Alas, you will never eat French fries at MacDonald's again, after watching the first 5 minutes of the above video on the recent lecture in the UK by an award-winning non-fiction author,
Michael Pollan. As many of you probably know, Pollan is an American and several best-seller books on food, health, environment, anthropology, etc. and writes articles for major magazines,
including The New Yorker. According to this video and his book Omnivore's Dilemma, MacDonald's has been forcing potato farmers in Idaho to use an extremely toxic chemical (in addition to
the pesticide). Their purpose is to grow a particular kind of potatoes that is the main ingredient (shockingly unhealthy products provided by the food industry and consumed by millions of people
|The Omnivore's Dilemma: A Natural History of Four Meals
This book has been translated into Japanese (two volumes):
I highly recommend you should watch the above video. The following is my two-line summary of this lecture:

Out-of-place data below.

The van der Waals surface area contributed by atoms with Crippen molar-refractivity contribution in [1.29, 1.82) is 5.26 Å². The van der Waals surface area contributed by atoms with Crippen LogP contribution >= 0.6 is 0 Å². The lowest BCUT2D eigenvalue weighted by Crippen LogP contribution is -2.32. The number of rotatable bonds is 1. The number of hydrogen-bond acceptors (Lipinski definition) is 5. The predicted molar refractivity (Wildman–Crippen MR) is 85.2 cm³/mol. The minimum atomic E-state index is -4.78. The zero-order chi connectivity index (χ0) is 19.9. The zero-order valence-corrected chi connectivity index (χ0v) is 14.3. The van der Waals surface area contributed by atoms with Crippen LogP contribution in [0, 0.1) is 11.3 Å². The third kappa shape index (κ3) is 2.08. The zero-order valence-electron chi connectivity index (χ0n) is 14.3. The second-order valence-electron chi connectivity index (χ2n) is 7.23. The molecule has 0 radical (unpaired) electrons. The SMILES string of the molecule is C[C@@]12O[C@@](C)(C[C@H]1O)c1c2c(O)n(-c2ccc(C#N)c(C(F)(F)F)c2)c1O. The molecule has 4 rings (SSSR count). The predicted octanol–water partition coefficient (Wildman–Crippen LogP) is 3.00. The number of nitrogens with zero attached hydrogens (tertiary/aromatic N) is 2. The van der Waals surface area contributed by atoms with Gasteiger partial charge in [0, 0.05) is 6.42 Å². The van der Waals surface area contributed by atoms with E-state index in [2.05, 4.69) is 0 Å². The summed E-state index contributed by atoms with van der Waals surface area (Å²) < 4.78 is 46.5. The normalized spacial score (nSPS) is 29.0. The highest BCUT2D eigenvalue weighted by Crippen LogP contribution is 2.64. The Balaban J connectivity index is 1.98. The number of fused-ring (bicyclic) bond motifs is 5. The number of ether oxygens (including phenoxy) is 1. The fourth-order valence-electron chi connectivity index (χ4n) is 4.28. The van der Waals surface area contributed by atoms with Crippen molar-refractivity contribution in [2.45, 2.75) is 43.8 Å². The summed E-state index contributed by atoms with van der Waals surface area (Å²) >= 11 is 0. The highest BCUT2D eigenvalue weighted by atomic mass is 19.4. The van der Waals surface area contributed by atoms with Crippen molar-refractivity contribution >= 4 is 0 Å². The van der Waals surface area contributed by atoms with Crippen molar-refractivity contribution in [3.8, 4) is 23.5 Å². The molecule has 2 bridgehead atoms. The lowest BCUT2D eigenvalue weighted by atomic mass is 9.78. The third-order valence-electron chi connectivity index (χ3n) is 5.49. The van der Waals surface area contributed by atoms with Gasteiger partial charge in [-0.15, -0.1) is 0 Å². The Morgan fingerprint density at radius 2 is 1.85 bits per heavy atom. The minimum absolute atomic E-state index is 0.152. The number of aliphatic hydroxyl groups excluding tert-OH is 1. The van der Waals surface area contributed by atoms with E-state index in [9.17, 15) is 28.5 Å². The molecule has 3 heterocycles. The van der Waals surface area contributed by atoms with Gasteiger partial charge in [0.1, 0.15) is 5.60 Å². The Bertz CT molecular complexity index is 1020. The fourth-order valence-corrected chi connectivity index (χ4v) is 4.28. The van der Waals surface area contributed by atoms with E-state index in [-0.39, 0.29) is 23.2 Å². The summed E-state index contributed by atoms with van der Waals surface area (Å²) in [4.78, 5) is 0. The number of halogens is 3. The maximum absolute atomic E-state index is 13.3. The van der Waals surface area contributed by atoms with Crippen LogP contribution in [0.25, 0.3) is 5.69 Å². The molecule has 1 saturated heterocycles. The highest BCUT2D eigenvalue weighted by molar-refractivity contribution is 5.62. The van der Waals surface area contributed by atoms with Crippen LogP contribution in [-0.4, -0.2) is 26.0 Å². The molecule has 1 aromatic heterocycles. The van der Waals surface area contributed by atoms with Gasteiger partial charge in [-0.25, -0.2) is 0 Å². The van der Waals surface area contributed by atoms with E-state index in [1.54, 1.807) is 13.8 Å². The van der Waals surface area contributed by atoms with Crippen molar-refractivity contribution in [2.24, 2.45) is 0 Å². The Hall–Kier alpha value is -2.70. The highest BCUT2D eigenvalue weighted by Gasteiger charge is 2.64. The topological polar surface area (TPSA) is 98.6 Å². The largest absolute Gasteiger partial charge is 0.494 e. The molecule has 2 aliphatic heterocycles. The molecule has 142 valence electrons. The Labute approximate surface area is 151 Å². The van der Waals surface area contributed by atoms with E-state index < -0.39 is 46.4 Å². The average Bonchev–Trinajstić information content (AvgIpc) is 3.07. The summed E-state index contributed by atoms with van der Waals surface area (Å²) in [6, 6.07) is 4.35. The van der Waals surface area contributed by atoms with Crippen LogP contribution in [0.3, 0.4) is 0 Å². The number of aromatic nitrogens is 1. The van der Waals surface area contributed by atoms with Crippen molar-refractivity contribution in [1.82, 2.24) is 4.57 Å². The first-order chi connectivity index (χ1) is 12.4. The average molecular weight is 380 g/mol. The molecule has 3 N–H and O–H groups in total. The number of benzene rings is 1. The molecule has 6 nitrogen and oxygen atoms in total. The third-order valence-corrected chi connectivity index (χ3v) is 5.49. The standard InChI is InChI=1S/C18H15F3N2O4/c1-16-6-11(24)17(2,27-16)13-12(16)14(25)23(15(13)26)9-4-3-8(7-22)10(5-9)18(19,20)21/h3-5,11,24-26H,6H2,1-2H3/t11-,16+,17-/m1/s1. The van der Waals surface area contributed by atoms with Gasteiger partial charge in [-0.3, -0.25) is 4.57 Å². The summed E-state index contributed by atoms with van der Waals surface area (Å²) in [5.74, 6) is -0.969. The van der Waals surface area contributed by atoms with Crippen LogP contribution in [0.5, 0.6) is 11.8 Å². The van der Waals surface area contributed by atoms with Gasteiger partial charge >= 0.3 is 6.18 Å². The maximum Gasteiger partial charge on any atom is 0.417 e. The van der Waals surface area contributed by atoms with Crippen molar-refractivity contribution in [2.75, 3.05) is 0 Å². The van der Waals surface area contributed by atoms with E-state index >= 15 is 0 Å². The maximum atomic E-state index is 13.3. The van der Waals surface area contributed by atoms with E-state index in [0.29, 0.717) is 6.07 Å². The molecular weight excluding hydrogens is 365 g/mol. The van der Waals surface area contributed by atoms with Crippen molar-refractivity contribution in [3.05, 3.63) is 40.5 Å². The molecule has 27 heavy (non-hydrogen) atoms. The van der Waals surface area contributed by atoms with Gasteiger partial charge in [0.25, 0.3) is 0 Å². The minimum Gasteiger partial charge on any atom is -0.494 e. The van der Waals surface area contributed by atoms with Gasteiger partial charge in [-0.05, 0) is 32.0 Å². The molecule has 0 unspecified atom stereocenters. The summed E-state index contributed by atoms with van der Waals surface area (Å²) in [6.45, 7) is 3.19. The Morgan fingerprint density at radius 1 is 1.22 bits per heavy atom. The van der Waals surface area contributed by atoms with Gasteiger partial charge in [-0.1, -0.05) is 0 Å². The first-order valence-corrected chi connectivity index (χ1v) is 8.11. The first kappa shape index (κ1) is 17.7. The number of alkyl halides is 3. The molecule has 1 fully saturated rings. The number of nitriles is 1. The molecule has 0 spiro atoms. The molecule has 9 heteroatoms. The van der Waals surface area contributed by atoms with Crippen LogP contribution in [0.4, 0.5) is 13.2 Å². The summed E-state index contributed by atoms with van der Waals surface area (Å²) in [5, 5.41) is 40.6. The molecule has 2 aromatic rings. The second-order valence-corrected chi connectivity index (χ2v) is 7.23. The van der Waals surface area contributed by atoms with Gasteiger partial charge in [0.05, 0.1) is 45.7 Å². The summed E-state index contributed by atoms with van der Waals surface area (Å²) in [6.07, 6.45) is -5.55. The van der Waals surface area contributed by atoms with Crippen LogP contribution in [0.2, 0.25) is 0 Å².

At 5 min 30 sec, Pollan says,
"Even poor women who cook have healthier diets than wealthier women who don't."
and at 15 min 25 sec, Pollan says,
"Eat anything you want -- just cook it yourself."
I am glad that people in the US have finally started to stay away from MacDonald's, Starbucks, etc. in search of healthier foods. But the majority of Japanese people are not aware of
these recent health issues. I see many Japanese enjoying Starbuck's brownies and cookies, which use a large amount of trans fats such as margarine and shortening. These trans fats are also
commonly utilized in the products (including plain bread, pastries, and sandwiches) at convenience stores as well as supermarkets for a longer-preservation purpose. Unfortunately, many Japanese,
including college students, think they are too busy to cook, and end up with buying a cooked meal and snacks (processed foods) at convenience stores on a daily basis. If only they knew how
harmful trans fat is. Long before it starts to affect your cardiovascular or endocrine systems, it has more immediate effect on stress and mental health such as mood swings, irritations/angers
and depressions. I will write more articles on these issues over the next few weeks.